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Trade Animal Fats for Plant-Based Fats

by Sandy Todd Webster on Jul 21, 2016

Research

In a detailed and powerful examination of how dietary fat affects health, researchers from Harvard T.H. Chan School of Public Health have shown that consuming higher amounts of unsaturated fats is associated with lower mortality. The findings suggest that replacing saturated fats like butter, lard and fat in red meat with unsaturated fats from plant-based foods—like olive oil, canola oil and soybean oil—can confer substantial health benefits and should continue to be a key message in dietary recommendations.

Published in the July 5 issue of JAMA Internal Medicine, this large-scale study followed 126,233 participants from two long-term studies—the Nurses’ Health Study and the Health Professionals Follow-Up Study—who answered survey questions every 2-4 years about their diet, lifestyle and health for up to 32 years.

Different types of dietary fat had different associations with mortality, the researchers found. Trans fats—which are near being phased out of food--had the most significant adverse impact on health. Every 2% increase in trans fat intake was associated with a 16% higher chance of premature death during the study period. Higher consumption of saturated fats was also linked with greater mortality risk. When compared with the same number of calories from carbohydrate, every 5% increase in saturated fat intake was associated with an 8% higher risk of overall mortality.

Conversely, consuming higher intakes of unsaturated fats—both polyunsaturated and monounsaturated—was associated with 11%-19% lower overall mortality than getting the same number of calories from carbohydrates. Among the polyunsaturated fats, both omega-6 fatty acids (found in most plant oils) and omega-3s (found in fish, soy, and canola oil) were associated with lower risk of premature death.

“Our study shows the importance of eliminating trans fat and replacing saturated fat with unsaturated fats, including both omega-6 and omega-3 polyunsaturated fatty acids. In practice, this can be achieved by replacing animal fats with a variety of liquid vegetable oils,” said senior author Frank Hu, MD, PhD, MPH, professor of nutrition and epidemiology at Harvard Chan School and professor of medicine at Harvard Medical School.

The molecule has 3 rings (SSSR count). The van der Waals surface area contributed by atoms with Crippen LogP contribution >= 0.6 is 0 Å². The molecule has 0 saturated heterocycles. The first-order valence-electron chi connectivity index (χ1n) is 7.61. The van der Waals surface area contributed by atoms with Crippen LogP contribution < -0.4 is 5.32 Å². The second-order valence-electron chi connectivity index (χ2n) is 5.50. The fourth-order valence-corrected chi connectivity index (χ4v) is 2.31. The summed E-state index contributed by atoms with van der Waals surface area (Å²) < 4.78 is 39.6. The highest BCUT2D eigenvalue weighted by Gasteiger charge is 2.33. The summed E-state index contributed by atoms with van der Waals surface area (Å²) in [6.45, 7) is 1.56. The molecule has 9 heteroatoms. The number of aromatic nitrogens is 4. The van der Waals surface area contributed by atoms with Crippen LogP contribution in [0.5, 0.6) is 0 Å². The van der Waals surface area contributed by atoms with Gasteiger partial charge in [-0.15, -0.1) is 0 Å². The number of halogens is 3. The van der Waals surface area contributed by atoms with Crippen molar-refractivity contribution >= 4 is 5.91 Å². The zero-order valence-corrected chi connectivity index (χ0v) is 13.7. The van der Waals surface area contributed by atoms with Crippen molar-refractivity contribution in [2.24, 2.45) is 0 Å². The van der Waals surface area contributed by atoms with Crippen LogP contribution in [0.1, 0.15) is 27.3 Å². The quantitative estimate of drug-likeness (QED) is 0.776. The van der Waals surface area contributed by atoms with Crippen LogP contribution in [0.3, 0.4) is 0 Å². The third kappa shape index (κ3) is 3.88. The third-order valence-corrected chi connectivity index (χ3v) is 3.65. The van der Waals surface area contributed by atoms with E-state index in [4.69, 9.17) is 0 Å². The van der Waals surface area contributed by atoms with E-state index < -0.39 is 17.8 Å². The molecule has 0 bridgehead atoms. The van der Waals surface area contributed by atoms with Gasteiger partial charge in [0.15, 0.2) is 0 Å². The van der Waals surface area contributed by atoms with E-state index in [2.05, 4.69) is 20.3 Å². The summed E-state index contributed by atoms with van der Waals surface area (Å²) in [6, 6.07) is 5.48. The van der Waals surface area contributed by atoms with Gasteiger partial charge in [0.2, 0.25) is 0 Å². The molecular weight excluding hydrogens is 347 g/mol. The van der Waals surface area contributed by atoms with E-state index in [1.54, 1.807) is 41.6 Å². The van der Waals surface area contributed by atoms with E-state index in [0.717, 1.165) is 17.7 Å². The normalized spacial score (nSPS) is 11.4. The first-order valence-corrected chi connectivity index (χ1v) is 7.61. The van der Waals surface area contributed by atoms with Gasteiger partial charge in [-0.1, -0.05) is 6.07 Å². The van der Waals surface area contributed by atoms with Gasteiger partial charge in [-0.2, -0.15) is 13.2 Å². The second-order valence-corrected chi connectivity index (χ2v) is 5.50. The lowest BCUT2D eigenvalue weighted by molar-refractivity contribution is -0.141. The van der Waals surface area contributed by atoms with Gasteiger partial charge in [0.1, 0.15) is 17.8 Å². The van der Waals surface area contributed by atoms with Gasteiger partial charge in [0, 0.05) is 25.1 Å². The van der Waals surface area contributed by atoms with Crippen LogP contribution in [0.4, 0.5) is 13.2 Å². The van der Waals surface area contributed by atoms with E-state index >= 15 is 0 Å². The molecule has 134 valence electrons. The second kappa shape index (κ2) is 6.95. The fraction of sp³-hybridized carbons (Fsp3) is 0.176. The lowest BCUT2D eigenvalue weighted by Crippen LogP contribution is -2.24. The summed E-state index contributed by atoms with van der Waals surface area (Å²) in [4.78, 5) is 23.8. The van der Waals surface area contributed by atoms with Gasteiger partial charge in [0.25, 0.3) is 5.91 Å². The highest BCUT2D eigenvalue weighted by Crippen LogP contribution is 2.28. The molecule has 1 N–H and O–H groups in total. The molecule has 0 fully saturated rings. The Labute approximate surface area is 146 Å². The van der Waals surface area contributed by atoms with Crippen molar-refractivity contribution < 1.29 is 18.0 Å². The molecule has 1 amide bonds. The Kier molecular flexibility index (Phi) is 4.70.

IDEA Food and Nutrition Tips, Volume 5, Issue 4

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About the Author

Sandy Todd Webster

Sandy Todd Webster IDEA Author/Presenter

Sandy Todd Webster is Editor in Chief of IDEA's publications, including the award-winning IDEA FITNESS JOURNAL and IDEA FOOD & NUTRITION TIPS, the industry's leading resources for fitness, wellness and nutrition professionals worldwide. Sandy joined IDEA in 2001 as executive editor of IDEA PERSONAL TRAINER and IDEA FITNESS MANAGER magazines and was promoted to lead the editorial team in 2003. More than 20 years in magazine publishing, marketing communications and creative services have shaped her straightforward approach to multi-channel communication. Early experience in Los Angeles as a sports writer/reporter, and then enriching years as a managing editor in allied health care publishing have pulled her across a spectrum of stimulating subject matter. Fitness, health and nutrition reside at the perfect center of this content continuum, she feels. A Chicago native, Sandy grew up fully engaged in various competitive sports. Her drive and dedication as an athlete translate to a disciplined work ethic and unwavering approach to challenge in her career. Shortly after graduating journalism school from Southern Illinois University-Carbondale, she was recruited to L.A. for her first post in magazine publishing. After two decades of working on magazines--and now in the throes of applying the unbelieveable multi-media content delivery options available in the magazine 2.0 world--she is still "completely in love" with the creative process it takes to deliver meaningful, inspirational content to end users. She is an accomplished home cook and gardner who would love to combine those skills and passions with her health and fitness background to continue educating readers about a well-balanced, healthy lifestyle.